Representing diversity at the table

So I’ve been thinking a lot lately about how to include people who are not ‘like me’ in a tabletop roleplaying game I’m running. It’s a game set in the nearish future in Southern California, during Gundam’s One Year War (just before the events of the Mobile Suit Gundam anime). And in setting something in California, one of the first commitments I made to myself was that it would not efface the presence of Latinx, Native, Black, or Asian people who live there today and make the place their home, and better.

This of course presents me with an issue: how do I do this respectfully and without denigrating anyone, coopting people’s experiences, or making them into tokens? (Unintentionally, but that doesn’t matter.) It is not acceptable for me to speak for or use anyone else, but I also will not contribute to the ongoing casual erasure of these people’s presence in the place I grew up.

I am a white person, I can pass for cis/het male any time I want, and have done for all of my life (I’ve only recently really begun to understand or express my genderqueerness)… I carry a lot of privilege. But this post isn’t an “oh woe is me and my privilege”, or a “hey look I’m doing good give me a cookie” thing. The game is hitting really charged material and I owe it to myself, the other players, the audience, and most of all the people I’m representing to be clear about where I’m coming from, why I’m doing this, and what work I’m doing to do it right.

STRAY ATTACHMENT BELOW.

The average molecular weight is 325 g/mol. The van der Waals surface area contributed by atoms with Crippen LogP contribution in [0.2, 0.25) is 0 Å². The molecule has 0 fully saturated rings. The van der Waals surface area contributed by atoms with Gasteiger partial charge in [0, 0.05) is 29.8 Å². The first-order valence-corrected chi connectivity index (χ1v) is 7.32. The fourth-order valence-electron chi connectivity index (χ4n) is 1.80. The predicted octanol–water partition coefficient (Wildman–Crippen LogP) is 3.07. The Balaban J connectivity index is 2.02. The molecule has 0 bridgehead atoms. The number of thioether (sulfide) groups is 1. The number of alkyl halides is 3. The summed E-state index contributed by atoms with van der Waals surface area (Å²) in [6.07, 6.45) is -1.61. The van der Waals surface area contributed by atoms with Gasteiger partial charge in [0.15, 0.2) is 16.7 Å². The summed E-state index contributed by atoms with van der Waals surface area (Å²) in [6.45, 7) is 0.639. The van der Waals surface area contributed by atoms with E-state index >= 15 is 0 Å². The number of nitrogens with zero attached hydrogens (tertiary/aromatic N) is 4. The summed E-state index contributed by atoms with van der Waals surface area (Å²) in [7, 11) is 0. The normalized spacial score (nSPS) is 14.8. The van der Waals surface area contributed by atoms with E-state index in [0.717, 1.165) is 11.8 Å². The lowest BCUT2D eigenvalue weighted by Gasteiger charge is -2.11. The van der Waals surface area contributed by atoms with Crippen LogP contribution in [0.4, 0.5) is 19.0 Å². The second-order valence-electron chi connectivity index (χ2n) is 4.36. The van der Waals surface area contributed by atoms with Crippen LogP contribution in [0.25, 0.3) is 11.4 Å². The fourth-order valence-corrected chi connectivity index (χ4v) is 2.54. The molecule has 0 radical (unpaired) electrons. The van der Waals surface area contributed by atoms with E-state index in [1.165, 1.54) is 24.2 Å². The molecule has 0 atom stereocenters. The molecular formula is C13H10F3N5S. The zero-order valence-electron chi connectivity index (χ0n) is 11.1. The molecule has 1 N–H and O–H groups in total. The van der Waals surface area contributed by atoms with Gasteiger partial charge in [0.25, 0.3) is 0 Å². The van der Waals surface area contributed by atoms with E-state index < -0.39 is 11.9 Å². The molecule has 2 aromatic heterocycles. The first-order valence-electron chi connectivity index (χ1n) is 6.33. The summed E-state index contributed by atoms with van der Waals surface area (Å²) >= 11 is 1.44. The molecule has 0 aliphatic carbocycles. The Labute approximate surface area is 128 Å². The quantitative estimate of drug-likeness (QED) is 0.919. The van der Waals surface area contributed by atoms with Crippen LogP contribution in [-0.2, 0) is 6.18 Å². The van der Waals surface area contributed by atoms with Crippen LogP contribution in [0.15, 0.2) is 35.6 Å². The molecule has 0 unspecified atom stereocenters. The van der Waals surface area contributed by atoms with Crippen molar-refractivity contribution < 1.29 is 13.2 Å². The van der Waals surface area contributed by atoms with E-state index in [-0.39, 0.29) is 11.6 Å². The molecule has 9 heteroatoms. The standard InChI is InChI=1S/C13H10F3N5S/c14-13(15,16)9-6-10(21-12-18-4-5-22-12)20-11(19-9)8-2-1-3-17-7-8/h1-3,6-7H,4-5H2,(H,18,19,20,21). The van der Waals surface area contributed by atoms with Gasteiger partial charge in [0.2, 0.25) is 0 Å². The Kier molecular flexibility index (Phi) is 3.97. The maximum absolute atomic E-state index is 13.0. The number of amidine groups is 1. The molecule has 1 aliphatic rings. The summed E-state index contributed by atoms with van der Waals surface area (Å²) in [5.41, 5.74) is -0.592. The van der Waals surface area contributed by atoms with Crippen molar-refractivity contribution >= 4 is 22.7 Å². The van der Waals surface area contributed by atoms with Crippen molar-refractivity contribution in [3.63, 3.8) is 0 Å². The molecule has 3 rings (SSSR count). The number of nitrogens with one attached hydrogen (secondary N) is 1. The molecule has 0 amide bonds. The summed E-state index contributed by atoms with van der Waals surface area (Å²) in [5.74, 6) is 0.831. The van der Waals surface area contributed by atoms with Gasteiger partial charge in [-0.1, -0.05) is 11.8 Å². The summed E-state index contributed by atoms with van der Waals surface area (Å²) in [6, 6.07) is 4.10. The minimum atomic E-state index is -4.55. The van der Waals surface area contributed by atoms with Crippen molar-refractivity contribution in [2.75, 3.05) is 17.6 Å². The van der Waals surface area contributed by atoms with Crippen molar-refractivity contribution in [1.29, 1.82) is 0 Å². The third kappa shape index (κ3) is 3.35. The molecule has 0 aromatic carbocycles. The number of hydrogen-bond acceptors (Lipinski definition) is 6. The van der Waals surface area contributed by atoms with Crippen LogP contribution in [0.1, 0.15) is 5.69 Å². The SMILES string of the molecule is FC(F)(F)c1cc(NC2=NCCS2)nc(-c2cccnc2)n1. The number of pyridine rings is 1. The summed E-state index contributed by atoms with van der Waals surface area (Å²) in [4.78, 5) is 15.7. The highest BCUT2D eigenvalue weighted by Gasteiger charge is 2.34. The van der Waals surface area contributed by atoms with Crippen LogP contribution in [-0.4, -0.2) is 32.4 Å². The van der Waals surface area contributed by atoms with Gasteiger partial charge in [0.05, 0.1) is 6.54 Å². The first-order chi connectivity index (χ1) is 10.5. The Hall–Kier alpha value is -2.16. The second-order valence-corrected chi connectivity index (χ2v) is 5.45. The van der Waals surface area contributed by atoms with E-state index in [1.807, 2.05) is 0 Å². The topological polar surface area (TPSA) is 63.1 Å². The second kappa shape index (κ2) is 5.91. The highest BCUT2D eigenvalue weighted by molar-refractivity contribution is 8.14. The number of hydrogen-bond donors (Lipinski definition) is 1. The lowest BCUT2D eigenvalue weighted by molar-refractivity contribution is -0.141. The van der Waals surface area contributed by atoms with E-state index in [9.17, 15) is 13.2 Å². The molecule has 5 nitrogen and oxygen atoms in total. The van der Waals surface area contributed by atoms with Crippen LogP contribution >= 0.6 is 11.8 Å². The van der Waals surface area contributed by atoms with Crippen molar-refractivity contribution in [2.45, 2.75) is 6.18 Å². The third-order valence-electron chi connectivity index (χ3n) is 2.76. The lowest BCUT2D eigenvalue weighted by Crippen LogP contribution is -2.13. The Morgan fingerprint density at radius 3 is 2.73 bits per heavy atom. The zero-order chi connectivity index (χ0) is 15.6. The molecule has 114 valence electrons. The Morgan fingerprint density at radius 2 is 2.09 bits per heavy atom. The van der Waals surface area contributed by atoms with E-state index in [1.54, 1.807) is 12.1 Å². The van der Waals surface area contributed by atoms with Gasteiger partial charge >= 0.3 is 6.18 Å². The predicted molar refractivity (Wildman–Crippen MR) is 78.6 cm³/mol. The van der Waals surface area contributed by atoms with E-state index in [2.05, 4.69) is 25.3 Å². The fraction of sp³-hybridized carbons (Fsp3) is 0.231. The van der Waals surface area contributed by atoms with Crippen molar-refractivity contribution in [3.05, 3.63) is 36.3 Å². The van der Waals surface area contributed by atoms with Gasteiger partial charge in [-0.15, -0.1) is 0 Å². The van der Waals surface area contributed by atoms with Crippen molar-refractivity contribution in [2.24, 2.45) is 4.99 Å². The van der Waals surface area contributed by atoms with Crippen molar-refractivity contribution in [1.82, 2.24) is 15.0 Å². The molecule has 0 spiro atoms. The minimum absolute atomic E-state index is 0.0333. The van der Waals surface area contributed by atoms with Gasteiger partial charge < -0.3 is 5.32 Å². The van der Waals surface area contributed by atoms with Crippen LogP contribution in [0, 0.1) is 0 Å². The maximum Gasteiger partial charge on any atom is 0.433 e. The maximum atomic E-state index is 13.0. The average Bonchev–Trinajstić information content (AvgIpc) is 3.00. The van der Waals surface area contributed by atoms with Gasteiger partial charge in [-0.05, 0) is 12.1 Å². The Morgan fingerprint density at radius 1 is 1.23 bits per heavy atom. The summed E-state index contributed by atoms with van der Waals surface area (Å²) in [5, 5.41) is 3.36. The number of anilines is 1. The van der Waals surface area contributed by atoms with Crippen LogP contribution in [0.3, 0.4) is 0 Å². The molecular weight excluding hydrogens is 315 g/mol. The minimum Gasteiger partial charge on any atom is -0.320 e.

I want to summarize the answers to these questions before I go further:

  • I am doing this so that I am not contributing to the ongoing erasure of people of color in the place I grew up
  • I am not doing this because I need victims in a story–we have them already (everyone). The PoC characters are here, again, because I don’t want to erase them
  • do research and homework to understand the histories of these peoples with the colonizing white culture in Souther California and the US
  • give characters from these groups real agency and motivation, and don’t let them be completely subservient to the player characters, or tokens of their culture/ethnicity

The deeper dive

This post is going to focus on representing people from the Native California Cahuilla bands.

There are people who have come before me who have written about representing cultures other than your own at the table. James Mendez Hodes, a writer and game designer, who is also an Eastern Classics scholar and who is also Filipino, has written some very good pieces about this. One generally addressing the topic, and others as reflections on this work and process in a game he’s worked on called Thousand Arrows

To address some of his biggest questions: why? and how?…